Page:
The Registered Traveler Programs are Working Together
The Registered Traveler programs are now run by two different private-sector service providers operating at six airports across the country. Those providers working together is key to the success of the program, allowing cards, regardless of the service provider from which they were issued, to be read and accepted by other providers’ operating at participating airports. This is accomplished through the Central Information Management System (CIMS) which was developed and is operated by the Security Biometric Clearing Network (SBCN) for the Transportation Security Clearinghouse (TSC).
“These events are the culmination of the tireless efforts of airports, private industry, and the Transportation Security Administration, working as part of the Registered Traveler Interoperability Consortium, to create an interoperable RT program,” said Carter Morris, Senior Vice President at the American Association of Airport Executives. “As envisioned by airports, industry and TSA, today the program operates on an open platform creating an extremely secure and seamless experience for RT participants around the country.”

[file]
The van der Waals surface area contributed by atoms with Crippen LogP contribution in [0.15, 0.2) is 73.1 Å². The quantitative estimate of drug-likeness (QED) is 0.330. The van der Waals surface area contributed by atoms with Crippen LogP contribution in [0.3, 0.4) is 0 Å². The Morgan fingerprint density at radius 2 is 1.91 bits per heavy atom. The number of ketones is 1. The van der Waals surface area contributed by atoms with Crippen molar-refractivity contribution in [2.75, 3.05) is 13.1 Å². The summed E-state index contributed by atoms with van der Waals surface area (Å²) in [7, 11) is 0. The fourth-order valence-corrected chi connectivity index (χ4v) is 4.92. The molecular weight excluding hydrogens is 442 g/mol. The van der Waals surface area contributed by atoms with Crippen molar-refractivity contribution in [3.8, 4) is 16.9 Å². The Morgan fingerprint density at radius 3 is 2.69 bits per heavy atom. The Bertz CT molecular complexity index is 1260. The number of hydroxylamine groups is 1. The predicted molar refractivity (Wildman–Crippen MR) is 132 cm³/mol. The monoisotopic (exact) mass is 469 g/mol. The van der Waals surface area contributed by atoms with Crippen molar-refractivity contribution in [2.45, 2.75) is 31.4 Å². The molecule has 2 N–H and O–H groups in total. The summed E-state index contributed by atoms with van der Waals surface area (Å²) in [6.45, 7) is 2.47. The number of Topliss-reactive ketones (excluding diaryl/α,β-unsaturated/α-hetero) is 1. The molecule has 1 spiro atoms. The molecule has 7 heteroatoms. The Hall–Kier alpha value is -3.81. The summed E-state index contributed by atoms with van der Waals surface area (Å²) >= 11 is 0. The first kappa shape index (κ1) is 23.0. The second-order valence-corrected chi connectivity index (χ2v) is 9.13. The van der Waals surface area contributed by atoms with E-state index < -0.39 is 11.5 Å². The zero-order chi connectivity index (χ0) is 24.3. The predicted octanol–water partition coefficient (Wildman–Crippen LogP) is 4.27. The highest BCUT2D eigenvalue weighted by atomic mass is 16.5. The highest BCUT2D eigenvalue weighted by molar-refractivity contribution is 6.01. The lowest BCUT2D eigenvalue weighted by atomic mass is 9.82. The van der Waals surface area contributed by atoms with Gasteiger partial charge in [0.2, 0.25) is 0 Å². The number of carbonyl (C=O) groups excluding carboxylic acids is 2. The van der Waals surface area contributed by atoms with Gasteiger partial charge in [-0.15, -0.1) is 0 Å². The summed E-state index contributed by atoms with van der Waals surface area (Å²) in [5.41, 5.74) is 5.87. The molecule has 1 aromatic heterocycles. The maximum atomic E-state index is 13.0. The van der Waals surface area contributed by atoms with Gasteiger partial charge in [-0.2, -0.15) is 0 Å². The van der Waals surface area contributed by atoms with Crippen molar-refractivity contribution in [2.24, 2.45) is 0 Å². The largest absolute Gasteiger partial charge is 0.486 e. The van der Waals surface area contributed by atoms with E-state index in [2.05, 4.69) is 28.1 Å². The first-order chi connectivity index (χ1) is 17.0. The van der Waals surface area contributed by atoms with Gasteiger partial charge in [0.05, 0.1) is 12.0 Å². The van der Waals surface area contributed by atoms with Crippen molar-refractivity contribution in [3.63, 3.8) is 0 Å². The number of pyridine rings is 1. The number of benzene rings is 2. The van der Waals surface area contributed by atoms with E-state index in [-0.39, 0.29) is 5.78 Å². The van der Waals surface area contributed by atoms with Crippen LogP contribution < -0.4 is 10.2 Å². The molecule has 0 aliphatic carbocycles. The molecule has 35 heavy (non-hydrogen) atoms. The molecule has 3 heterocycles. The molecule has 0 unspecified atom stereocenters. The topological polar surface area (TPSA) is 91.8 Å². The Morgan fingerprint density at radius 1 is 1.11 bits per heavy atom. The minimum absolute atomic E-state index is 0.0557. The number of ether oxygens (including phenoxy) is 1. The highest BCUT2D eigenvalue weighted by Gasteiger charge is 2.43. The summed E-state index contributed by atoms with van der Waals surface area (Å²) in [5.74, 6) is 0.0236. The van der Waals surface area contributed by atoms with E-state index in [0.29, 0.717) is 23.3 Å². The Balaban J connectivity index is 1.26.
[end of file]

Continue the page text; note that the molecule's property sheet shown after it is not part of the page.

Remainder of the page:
So what it boils down to is that if you’re a member of Clear, and you go to Reno, which uses rtGO, your card will still work.
The Registered Traveler program provides expedited security screening processes and an extra layer of security for passengers who volunteer biometric and biographic information to a TSA-approved RT vendor and successfully complete a TSA-conducted security threat assessment. RT is a private sector program, supported and overseen by the TSA. Lanes are operational at six airports with five more airports scheduled to begin operations shortly. An additional seven airports intend to operate RT at their facilities in the near future and are actively soliciting from the five service providers currently approved by TSA.